Picture this: a thriving forest is set afire and all its wildlife exterminated, simply to construct a new headquarters for a new government. If you were asked to date this, you could be forgiven for thinking it yet another irresponsible excess committed by a freshly-elected party in contemporary India. While the exact answer is a matter of some debate, the description goes back to mythology: this is how Indraprastha, the Pandava capital, was created.If there were only one lesson that a student or practitioner of conservation science could take from the recently published two-volume anthology India’s Environmental History (IEH), it would be that old truth: history repeats itself. To anyone with an interest in conservation in India today, it might seem that the powers-that-be function with a near-imperialistic drive, whether in the pursuit of economic heights through the thoughtless extraction of natural resources or with the desire to protect what wilderness remains. In either case, local communities and cultures, ecological impacts and conservation concerns be damned.
But none of this is new—the whimsy of those in power might ban cow slaughter today, in exactly the same way that a newly-converted emperor Asoka banned hunting and fishing over two millennia ago, punishing disobedience with expulsion. As one moves from chapter to chapter, the realisation that many of these tussles with nature are far older than we imagine comes as a sort of mixed comfort. Larger contests like power struggles over the commons, state powers marginalising forest communities as well as particular frictions such as the altering of river courses, the detrimental effects of canal irrigation and the centuries-old conflicts with wildlife in agricultural landscapes: these have all existed through the ages, although the backdrops against which they are played out constantly change.
But a word of caution for those looking into the book hoping to stumble upon solutions to these disputes comes in Sumit Guha’s essay on local communities’ use of the commons. He reminds us that through time communities have “previously encountered many of the problems we face today and were frequently unable to provide optimal solutions to them.” Yet, as one reads on, what one does find are not answers but certainly a far more nuanced understanding of several sticking points in contemporary environment and conservation debates.
While essays underpinned by key issues in environmental history form the meat of the book, the anthology also contains a very welcome sprinkling of pieces that provide fascinating tidbits from the past: Trautmann writes about war elephants and their central contribution to the might of Mauryan armies, Divyabhanusinh tells us of the Mughals and their relationship with nature and wildlife as evidenced by their paintings, biographies, autobiographies and incredibly meticulous record-keeping and Grove reveals that that East India company network was key to early studies on climate patterns, including the discovery of the link between the Indian monsoon and the El Nino weather phenomenon.While the essays span an admirable breadth across time, space, methodologies, theories and issues, understanding history only as a series of such individual accounts of events is to limit its function as well as our own understanding: a classic failure that nearly all school textbooks of history suffer from. History, as we encounter it in the education system, is often no more than a documentation of what went before, a simple compendium of occurrences, offering little besides the appeal of a story. But history as process as rather than episode, as a continuous narrative of many and varied threads weaving together to create the present, carries far more: it surprises, reveals and teaches.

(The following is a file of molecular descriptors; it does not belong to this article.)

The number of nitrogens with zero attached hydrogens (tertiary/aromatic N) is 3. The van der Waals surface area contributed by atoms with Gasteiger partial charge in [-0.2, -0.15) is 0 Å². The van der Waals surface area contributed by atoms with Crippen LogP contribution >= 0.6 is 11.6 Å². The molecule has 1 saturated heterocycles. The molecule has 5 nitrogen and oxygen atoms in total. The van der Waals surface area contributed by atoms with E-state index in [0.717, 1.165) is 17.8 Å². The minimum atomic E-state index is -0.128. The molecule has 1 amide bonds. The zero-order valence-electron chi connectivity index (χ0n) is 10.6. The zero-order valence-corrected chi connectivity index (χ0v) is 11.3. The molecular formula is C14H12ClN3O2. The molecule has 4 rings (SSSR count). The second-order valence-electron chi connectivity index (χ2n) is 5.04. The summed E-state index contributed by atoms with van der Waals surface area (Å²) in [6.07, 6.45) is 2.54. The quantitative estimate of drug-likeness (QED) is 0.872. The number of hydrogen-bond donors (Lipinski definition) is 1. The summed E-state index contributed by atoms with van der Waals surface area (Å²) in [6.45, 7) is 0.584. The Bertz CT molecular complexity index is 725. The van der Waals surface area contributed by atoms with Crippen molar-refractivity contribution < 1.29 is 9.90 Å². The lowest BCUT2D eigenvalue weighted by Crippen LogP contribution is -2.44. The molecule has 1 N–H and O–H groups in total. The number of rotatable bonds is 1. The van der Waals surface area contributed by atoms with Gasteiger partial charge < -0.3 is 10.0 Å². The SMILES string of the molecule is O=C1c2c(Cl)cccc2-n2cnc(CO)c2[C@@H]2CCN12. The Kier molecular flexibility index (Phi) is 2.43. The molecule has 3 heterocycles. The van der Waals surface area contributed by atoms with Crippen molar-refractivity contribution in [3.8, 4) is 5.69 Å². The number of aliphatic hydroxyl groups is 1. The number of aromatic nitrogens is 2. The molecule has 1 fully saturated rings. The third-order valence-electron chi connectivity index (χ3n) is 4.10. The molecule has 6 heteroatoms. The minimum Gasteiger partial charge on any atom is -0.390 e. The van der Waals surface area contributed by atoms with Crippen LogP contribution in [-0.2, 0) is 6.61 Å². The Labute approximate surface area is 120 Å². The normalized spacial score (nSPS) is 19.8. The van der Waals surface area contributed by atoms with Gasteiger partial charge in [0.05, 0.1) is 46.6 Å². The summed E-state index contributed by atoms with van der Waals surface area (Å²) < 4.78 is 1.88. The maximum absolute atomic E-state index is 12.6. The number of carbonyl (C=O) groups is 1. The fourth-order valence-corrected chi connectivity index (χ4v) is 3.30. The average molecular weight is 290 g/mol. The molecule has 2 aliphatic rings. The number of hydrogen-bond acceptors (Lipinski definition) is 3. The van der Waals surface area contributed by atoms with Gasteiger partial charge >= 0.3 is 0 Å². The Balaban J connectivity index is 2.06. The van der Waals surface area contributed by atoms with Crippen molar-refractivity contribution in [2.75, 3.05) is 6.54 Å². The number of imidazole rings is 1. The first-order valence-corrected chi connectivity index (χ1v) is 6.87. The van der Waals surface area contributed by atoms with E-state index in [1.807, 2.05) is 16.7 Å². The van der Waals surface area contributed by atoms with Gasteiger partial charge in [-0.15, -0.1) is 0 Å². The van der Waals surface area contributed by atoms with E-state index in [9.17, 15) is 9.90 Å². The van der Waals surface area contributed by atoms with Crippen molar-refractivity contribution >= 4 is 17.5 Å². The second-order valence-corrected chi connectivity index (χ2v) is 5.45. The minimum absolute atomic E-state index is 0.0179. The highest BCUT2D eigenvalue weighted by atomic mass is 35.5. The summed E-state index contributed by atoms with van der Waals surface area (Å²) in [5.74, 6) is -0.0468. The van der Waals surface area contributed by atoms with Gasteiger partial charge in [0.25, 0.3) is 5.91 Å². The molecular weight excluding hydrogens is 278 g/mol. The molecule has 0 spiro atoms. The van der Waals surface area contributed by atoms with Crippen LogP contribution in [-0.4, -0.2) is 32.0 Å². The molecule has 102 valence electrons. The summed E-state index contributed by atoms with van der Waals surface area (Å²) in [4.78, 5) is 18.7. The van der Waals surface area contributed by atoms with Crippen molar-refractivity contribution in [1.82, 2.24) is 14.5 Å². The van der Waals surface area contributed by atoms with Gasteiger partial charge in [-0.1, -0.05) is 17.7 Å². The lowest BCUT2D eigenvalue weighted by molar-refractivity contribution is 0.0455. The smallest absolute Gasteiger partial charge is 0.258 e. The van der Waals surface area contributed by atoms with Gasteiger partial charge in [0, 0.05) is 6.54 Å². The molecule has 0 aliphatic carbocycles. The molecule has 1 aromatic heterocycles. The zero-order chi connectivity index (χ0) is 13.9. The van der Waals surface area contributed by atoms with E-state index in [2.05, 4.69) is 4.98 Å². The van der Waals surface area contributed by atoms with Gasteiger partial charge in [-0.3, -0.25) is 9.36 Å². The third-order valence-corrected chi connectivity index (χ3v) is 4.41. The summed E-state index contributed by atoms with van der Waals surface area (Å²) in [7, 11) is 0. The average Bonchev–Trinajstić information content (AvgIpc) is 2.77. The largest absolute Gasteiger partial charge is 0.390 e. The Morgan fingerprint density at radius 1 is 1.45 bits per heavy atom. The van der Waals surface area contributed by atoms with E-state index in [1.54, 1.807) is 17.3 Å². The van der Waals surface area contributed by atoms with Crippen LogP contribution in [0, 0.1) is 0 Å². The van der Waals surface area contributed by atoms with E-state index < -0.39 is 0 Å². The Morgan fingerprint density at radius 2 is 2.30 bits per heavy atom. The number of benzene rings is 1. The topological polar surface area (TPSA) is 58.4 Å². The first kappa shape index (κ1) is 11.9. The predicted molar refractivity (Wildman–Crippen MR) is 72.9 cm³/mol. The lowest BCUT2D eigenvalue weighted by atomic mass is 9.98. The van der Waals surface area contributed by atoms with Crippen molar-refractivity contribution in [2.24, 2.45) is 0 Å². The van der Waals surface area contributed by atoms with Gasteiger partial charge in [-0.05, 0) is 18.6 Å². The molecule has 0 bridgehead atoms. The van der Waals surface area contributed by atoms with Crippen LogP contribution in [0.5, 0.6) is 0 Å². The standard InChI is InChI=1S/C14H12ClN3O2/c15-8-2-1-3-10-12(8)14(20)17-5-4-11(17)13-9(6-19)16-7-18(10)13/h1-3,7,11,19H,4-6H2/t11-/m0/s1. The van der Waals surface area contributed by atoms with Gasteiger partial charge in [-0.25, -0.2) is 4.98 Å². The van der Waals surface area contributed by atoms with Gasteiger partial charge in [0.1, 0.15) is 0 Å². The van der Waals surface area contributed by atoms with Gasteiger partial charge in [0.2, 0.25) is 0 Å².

This approach that IEH takes: examining not a series of events, but the gamut of processes that shaped (and continue to influence) the environment of the subcontinent through the centuries. Such an approach makes it possible, even for the uninitiated reader, to follow threads that whet their interest and explore further. More importantly, it provides a variety of frameworks through which to examine and understand environmental conundrums of the present, not as sui generis, as they often seem, but as near-inevitable inheritances from the past.
But how is the new reader, say a student of science rather than the arts, to identify these threads and frameworks? Editors Rangarajan and Sivaramakrishnan make that process both easy and greatly interesting in their superb introductions to both volumes. Although the proper office of an Introduction is to put the book into context for readers of all backgrounds and persuasions, rarely do they carry out this duty. Often, they further gate the book and cause trepidatious beginners to flee. The two introductions in IEH, however, triumph in this tricky task. They provide a fantastic overview of materials from which history can be reconstructed—the use of oral, literary, archeological and more recently, ecological evidence—while directing the reader to be aware of the voices of each of these privileges. They guide the reader through the evolutions of debates and arguments that have accompanied tellings of the past and flag problems with the tools of these presentations. In sum, the introductions in IEH are what make the parts whole and illumine how and why we find ourselves at these coordinates at this time.
Pavithra Sankaran works with Education & Public Engagement team at Nature Conservation Foundation. firstname.lastname@example.org